What would you do if you’re driving and the car in front of you suddenly loses control and flips over? What would you do if your coworker grabs their chest and falls to the ground? What would you do if you badly injure yourself trying to complete a home project? You’d call 911. You would not hesitate for one second to get help. So why is it that when people experience or witness a drug overdose, they stop and debate on what they should do?
In the case of a drug overdose, as with many medical emergencies, a matter of minutes can make all the difference between life and death. Yet, many people delay calling 911, or sometimes don’t call at all. And it’s not just drug dealers or complete strangers who are hesitating to call ⎼ it is parents, friends, loved ones. It is the individual overdosing. Not because they don’t care, but because they’re afraid of the repercussions.
Family members worry that their loved one will be arrested, so they take the time to hide drugs, clean up the scene, and destroy paraphernalia before calling. While that might just delay assistance for a couple of minutes, those minutes could cost a life. Those using drugs are afraid of being arrested and the impact that such arrest could have on their lives. So, they take their chances and hope that they will “sleep it off” or “snap out of it.”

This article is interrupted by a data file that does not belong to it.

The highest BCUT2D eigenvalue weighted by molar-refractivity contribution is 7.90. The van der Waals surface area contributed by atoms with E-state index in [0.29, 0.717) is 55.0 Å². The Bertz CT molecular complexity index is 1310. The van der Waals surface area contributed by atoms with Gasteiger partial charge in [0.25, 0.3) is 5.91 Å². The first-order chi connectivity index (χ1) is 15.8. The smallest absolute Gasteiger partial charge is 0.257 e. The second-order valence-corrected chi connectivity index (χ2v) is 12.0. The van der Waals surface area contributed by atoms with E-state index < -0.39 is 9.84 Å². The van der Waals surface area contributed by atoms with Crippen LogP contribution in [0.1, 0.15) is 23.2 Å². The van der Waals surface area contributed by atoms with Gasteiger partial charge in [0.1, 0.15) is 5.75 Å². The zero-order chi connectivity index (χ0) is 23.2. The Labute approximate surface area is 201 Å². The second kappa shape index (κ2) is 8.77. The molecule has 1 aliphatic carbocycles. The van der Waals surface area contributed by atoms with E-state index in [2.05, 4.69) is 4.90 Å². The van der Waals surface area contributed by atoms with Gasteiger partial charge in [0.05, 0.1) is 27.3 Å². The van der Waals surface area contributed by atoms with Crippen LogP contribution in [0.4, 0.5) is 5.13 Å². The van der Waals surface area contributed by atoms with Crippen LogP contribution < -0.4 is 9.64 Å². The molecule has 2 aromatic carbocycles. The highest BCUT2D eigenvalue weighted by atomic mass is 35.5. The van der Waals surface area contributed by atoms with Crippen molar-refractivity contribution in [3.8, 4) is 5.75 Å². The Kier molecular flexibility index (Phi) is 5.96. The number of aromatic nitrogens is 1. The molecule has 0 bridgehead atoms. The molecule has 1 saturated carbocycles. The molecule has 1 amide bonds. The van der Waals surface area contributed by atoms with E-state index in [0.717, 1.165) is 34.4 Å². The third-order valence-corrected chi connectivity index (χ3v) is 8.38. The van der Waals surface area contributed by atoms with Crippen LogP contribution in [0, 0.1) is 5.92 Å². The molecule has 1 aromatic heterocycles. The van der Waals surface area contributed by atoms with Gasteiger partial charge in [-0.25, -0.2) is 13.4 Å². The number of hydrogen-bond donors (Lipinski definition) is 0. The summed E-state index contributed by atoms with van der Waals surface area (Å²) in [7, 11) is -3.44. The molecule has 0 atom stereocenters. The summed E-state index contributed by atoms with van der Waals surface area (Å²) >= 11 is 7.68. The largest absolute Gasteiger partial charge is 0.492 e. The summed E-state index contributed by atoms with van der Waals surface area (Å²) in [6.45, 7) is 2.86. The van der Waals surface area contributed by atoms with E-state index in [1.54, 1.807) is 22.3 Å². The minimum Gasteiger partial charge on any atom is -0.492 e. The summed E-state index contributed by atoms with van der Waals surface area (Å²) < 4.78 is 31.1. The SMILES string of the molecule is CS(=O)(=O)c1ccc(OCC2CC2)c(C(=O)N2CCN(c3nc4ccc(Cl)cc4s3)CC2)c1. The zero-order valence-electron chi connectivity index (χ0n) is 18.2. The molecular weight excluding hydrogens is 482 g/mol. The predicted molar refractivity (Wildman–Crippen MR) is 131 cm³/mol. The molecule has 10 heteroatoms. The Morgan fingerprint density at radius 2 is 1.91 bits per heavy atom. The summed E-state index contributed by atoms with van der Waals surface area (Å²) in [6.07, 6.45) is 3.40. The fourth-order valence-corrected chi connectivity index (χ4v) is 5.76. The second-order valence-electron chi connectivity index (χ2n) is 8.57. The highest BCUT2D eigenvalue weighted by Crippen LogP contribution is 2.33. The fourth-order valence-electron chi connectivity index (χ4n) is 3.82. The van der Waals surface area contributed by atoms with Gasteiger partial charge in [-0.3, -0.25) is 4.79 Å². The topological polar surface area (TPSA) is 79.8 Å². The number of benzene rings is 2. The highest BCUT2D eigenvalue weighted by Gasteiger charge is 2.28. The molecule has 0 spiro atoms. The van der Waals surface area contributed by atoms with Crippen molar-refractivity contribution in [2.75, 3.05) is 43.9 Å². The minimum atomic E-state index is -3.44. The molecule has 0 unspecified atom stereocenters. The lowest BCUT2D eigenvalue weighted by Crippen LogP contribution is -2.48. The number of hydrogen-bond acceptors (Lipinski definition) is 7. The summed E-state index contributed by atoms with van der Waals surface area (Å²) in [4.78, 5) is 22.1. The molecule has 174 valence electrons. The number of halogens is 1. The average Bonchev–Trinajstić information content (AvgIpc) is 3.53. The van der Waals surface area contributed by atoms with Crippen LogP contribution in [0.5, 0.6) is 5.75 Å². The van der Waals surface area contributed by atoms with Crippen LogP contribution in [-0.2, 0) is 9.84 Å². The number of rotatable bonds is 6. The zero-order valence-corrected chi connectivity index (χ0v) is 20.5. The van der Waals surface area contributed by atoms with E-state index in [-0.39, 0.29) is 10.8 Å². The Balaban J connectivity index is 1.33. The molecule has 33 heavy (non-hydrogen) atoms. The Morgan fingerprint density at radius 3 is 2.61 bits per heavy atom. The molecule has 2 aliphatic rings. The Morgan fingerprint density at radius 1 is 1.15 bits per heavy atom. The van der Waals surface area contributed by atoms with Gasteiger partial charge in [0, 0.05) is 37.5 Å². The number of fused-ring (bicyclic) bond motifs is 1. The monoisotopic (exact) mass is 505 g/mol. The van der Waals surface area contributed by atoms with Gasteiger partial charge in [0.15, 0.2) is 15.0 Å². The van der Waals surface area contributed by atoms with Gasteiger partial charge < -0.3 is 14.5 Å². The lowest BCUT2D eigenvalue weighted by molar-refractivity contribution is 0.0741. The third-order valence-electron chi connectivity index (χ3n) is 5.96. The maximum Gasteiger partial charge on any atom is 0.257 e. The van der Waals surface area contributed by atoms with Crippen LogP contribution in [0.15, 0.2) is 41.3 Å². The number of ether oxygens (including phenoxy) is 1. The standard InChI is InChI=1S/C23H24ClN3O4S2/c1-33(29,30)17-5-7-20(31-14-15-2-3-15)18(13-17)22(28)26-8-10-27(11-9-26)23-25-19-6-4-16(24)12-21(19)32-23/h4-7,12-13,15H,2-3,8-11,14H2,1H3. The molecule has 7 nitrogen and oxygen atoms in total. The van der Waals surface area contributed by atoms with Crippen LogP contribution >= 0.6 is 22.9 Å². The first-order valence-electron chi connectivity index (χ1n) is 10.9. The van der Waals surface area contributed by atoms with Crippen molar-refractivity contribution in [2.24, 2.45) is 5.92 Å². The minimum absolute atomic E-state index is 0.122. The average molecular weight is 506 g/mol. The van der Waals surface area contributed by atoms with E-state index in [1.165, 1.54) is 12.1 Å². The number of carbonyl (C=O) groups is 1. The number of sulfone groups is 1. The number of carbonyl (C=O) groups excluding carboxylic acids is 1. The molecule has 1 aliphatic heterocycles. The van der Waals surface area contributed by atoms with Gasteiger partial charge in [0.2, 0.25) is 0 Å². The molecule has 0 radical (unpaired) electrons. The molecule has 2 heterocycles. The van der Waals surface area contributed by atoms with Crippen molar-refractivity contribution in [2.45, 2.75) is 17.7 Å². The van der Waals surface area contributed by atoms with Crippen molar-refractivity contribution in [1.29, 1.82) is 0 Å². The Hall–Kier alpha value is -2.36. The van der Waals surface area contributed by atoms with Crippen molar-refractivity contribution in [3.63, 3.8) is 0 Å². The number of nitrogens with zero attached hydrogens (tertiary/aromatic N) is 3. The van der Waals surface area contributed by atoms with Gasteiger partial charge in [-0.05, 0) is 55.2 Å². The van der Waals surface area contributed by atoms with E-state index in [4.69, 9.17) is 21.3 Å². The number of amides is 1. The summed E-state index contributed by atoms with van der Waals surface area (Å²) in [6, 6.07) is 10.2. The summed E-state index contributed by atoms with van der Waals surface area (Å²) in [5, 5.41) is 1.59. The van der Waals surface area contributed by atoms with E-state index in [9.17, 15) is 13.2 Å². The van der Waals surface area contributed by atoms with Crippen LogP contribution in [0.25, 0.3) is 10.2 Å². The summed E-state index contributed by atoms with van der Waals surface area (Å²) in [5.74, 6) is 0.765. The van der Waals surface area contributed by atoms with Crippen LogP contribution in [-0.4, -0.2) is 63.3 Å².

Unfortunately, that is rarely the case. Drug overdoses are now the leading cause of death among Americans under the age of 50. And data shows that medical emergency personnel is only called to the scene in half of the overdose cases. It is more important than ever to be able to recognize the signs of an overdose and to be informed about laws relating to drugs and addiction.
Many, particularly among the drug-using population, remain unaware of the 911 Good Samaritan Law, which was passed as an effort to reduce the number of deadly overdoses and encourage people to seek help. The law offers protection to the individual overdosing or any witness from being charged for being under the influence, possession, or having drug paraphernalia. It was first passed in New Mexico over a decade ago and has now been adopted by 40 states. The level of immunity offered by the 911 Good Samaritan Law varies by state but all do extend some level of protection.
While the law might not give you complete immunity in every case, you should always make the call. There may be some legal consequences to calling for help, but the consequence of not calling could be death. Do not take a chance on your life or someone else’s.
Learn more about what the 911 Good Samaritan Law means in your state of residency.